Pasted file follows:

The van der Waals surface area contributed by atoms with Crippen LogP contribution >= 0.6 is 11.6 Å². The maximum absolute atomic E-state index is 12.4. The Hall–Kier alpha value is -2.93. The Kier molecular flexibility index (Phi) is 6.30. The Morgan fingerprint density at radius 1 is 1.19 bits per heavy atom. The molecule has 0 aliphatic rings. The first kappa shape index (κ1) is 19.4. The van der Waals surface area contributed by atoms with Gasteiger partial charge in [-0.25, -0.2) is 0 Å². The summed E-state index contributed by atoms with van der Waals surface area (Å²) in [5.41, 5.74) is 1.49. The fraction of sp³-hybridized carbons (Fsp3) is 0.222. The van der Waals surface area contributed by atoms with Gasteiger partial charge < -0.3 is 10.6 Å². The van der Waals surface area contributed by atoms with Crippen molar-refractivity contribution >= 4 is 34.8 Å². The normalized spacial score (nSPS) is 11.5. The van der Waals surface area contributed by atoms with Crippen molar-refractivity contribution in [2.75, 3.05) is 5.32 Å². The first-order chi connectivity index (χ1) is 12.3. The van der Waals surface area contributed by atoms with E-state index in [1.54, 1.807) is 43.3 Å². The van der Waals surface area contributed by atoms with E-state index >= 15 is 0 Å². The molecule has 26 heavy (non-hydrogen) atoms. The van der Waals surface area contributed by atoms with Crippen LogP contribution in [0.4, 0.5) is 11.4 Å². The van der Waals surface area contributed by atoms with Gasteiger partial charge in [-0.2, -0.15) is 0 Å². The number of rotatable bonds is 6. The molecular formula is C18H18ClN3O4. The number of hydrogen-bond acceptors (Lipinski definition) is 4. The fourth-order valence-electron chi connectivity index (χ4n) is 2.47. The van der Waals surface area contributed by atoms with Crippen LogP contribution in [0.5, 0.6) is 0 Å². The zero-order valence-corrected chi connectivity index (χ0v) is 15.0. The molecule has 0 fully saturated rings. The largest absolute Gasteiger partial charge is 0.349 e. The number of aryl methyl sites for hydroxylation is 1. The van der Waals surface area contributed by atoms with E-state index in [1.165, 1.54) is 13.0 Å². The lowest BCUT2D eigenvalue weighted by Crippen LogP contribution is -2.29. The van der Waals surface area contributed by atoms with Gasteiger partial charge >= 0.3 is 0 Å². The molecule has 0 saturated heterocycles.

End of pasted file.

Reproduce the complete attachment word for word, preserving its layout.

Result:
The van der Waals surface area contributed by atoms with Crippen LogP contribution >= 0.6 is 11.6 Å². The maximum absolute atomic E-state index is 12.4. The Hall–Kier alpha value is -2.93. The Kier molecular flexibility index (Phi) is 6.30. The Morgan fingerprint density at radius 1 is 1.19 bits per heavy atom. The molecule has 0 aliphatic rings. The first kappa shape index (κ1) is 19.4. The van der Waals surface area contributed by atoms with Gasteiger partial charge in [-0.25, -0.2) is 0 Å². The summed E-state index contributed by atoms with van der Waals surface area (Å²) in [5.41, 5.74) is 1.49. The fraction of sp³-hybridized carbons (Fsp3) is 0.222. The van der Waals surface area contributed by atoms with Gasteiger partial charge < -0.3 is 10.6 Å². The van der Waals surface area contributed by atoms with Crippen molar-refractivity contribution >= 4 is 34.8 Å². The normalized spacial score (nSPS) is 11.5. The van der Waals surface area contributed by atoms with Crippen molar-refractivity contribution in [2.75, 3.05) is 5.32 Å². The first-order chi connectivity index (χ1) is 12.3. The van der Waals surface area contributed by atoms with E-state index in [1.54, 1.807) is 43.3 Å². The van der Waals surface area contributed by atoms with E-state index >= 15 is 0 Å². The molecule has 26 heavy (non-hydrogen) atoms. The van der Waals surface area contributed by atoms with Crippen LogP contribution in [0.4, 0.5) is 11.4 Å². The van der Waals surface area contributed by atoms with Gasteiger partial charge in [-0.2, -0.15) is 0 Å². The number of rotatable bonds is 6. The molecular formula is C18H18ClN3O4. The number of hydrogen-bond acceptors (Lipinski definition) is 4. The fourth-order valence-electron chi connectivity index (χ4n) is 2.47. The van der Waals surface area contributed by atoms with Crippen LogP contribution in [0.5, 0.6) is 0 Å². The zero-order valence-corrected chi connectivity index (χ0v) is 15.0. The molecule has 0 fully saturated rings. The largest absolute Gasteiger partial charge is 0.349 e. The number of aryl methyl sites for hydroxylation is 1. The van der Waals surface area contributed by atoms with E-state index in [1.165, 1.54) is 13.0 Å². The lowest BCUT2D eigenvalue weighted by Crippen LogP contribution is -2.29. The van der Waals surface area contributed by atoms with Gasteiger partial charge >= 0.3 is 0 Å². The molecule has 0 saturated heterocycles.